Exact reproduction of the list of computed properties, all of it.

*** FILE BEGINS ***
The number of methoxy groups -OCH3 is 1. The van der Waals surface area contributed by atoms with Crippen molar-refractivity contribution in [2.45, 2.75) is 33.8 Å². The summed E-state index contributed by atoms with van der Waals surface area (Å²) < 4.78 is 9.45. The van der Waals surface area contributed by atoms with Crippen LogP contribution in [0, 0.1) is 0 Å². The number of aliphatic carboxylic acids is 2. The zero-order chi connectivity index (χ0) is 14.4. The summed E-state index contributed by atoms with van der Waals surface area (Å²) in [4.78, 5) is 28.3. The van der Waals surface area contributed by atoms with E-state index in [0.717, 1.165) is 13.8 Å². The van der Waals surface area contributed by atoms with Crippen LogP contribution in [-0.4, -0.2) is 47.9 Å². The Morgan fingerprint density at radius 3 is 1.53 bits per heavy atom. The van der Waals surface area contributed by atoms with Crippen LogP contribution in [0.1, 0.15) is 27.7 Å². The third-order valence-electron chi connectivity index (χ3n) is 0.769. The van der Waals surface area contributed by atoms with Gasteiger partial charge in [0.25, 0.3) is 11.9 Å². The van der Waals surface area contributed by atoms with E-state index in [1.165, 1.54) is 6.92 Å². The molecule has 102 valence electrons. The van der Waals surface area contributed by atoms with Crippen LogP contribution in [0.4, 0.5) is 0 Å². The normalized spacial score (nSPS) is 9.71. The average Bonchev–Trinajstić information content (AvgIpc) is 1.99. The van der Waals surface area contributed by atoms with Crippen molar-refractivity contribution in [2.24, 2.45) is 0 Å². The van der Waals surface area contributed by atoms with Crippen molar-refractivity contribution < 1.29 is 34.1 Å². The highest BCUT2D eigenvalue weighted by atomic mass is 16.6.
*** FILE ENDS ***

The number of methoxy groups -OCH3 is 1. The van der Waals surface area contributed by atoms with Crippen molar-refractivity contribution in [2.45, 2.75) is 33.8 Å². The summed E-state index contributed by atoms with van der Waals surface area (Å²) < 4.78 is 9.45. The van der Waals surface area contributed by atoms with Crippen LogP contribution in [0, 0.1) is 0 Å². The number of aliphatic carboxylic acids is 2. The zero-order chi connectivity index (χ0) is 14.4. The summed E-state index contributed by atoms with van der Waals surface area (Å²) in [4.78, 5) is 28.3. The van der Waals surface area contributed by atoms with E-state index in [0.717, 1.165) is 13.8 Å². The van der Waals surface area contributed by atoms with Crippen LogP contribution in [-0.4, -0.2) is 47.9 Å². The Morgan fingerprint density at radius 3 is 1.53 bits per heavy atom. The van der Waals surface area contributed by atoms with Crippen LogP contribution in [0.1, 0.15) is 27.7 Å². The third-order valence-electron chi connectivity index (χ3n) is 0.769. The van der Waals surface area contributed by atoms with Gasteiger partial charge in [0.25, 0.3) is 11.9 Å². The van der Waals surface area contributed by atoms with E-state index in [1.165, 1.54) is 6.92 Å². The molecule has 102 valence electrons. The van der Waals surface area contributed by atoms with Crippen LogP contribution in [0.4, 0.5) is 0 Å². The normalized spacial score (nSPS) is 9.71. The average Bonchev–Trinajstić information content (AvgIpc) is 1.99. The van der Waals surface area contributed by atoms with Crippen molar-refractivity contribution in [2.24, 2.45) is 0 Å². The van der Waals surface area contributed by atoms with Crippen molar-refractivity contribution < 1.29 is 34.1 Å². The highest BCUT2D eigenvalue weighted by atomic mass is 16.6.